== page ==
University of Arizona

First-year Arizona coach Kevin Sumlin says “I think we’ve got a pretty good feel of where we are right now.”

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When he was named Arizona’s coach in January, it didn’t seem like Kevin Sumlin was taking on a rebuild.

The Wildcats were coming off a 7-6 season — up from 3-9 the year before. They had played a bunch of freshmen on defense, three of whom earned national accolades. Sumlin kept the coordinator on that side of the ball, ensuring continuity. He also inherited a supremely talented quarterback in Khalil Tate.

And yet here we are.

Arizona is 0-2 entering Saturday night’s game against Southern Utah. The Wildcats played stretches of good football against BYU but lost by five points to a team they were favored to beat by double digits. They looked worse at Houston — sluggish and underprepared — in a 45-18 blowout.

So was everyone simply wrong about the state of the program? Is this merely a rough but typical transition period? Were key personnel losses and injuries grossly underestimated?

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University of Arizona vs BYU

Arizona wide receiver Shawn Poindexter (19) slips out of the grip of Brigham Young defensive back Dayan Ghanwoloku (5) and help set up a Wildcat field goal in the second quarter of their game at Arizona Stadium, Saturday September 1, 2018, Tucson, Ariz.

The first question is difficult to answer, although the results so far speak loudly. In terms of returning starters, at least on defense, Arizona appeared to have a solid foundation. The offense brought back most of its key skill-position players, if not its top linemen.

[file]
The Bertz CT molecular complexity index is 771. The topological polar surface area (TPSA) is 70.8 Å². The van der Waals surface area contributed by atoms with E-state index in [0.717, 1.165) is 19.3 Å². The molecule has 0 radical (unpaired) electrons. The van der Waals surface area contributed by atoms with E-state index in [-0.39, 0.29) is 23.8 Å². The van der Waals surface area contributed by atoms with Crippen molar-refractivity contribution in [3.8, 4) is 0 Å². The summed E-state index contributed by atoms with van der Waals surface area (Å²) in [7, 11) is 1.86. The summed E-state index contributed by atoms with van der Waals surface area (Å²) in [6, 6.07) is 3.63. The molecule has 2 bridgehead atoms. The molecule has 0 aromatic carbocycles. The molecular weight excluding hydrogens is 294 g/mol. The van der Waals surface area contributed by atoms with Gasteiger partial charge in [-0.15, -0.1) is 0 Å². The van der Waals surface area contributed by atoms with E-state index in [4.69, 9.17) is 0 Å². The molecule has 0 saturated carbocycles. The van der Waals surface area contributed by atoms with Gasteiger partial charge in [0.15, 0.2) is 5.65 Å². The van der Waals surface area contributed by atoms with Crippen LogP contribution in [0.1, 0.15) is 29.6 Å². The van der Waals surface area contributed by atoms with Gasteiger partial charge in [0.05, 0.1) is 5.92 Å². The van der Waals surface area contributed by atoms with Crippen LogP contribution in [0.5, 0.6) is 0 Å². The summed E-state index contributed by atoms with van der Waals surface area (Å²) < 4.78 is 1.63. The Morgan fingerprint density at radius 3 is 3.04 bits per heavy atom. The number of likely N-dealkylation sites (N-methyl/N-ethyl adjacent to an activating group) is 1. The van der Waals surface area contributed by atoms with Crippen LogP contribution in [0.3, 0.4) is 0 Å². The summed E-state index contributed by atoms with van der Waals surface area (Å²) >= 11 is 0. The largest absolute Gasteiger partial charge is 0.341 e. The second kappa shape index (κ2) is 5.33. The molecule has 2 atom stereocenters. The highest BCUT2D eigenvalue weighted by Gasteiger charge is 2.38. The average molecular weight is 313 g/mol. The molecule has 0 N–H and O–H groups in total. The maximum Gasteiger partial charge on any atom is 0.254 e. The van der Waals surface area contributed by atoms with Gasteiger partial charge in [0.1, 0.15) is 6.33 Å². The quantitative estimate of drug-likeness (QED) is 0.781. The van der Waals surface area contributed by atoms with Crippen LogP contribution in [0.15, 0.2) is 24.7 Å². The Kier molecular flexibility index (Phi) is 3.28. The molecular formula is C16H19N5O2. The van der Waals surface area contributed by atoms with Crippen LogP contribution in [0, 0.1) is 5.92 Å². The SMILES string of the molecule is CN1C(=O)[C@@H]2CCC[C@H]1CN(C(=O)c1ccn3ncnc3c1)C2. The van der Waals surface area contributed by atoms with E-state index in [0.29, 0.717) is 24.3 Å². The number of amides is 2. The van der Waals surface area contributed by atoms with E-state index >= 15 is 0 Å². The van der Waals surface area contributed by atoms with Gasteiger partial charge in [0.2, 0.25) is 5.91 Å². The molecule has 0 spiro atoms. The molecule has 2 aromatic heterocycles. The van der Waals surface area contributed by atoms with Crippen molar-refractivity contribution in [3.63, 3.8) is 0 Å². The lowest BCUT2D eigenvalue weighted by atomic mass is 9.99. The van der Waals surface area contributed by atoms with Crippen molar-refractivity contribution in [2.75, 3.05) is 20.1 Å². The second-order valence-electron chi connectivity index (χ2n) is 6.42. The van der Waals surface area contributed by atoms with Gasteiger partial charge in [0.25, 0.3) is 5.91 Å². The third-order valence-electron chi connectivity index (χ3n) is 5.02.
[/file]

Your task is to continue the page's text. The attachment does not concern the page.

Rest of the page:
But throughout the offseason, Sumlin spoke with little certainty about his roster. He lauded the linebackers and running backs. He was careful not to overhype Tate. Perhaps Sumlin simply was describing what he was seeing in practices mostly closed to outsiders.

“When you’re in a new league, a new team, and I said this two weeks ago, you really don’t know until you get on the field with other teams,” Sumlin said this week. “You guys asked me before the first game what we thought. I said we’ll know more at midnight. We’re learning more about this team.”

That process is ongoing, but Sumlin believes he and his mostly new staff have seen enough snaps to grasp what they have. So, in theory, they should be past the awkward adjustment phase.

“Whether it’s through adversity, on the road, at home, against different teams, I think we’ve got a pretty good feel for where we are right now,” Sumlin said.

Tate said he expected the offense to endure “growing pains” as it shifted from Rich Rodriguez’s run-pass-option-heavy scheme to Noel Mazzone’s more intricate attack. But no one expected them to be this excruciating.

Arizona has scored as many points in two games — 41 — as it averaged last season. Four of the offense’s five touchdowns have come late in the second halves of games in which the Wildcats trailed by multiple scores.

Senior receiver Shawn Poindexter sees value in them regardless.

“I believe we are finding things that are working for us,” said Poindexter, who leads the team with 11 catches for 202 yards. “I believe as we continue to trust in those things and guys continue to work hard, it’ll carry (over).”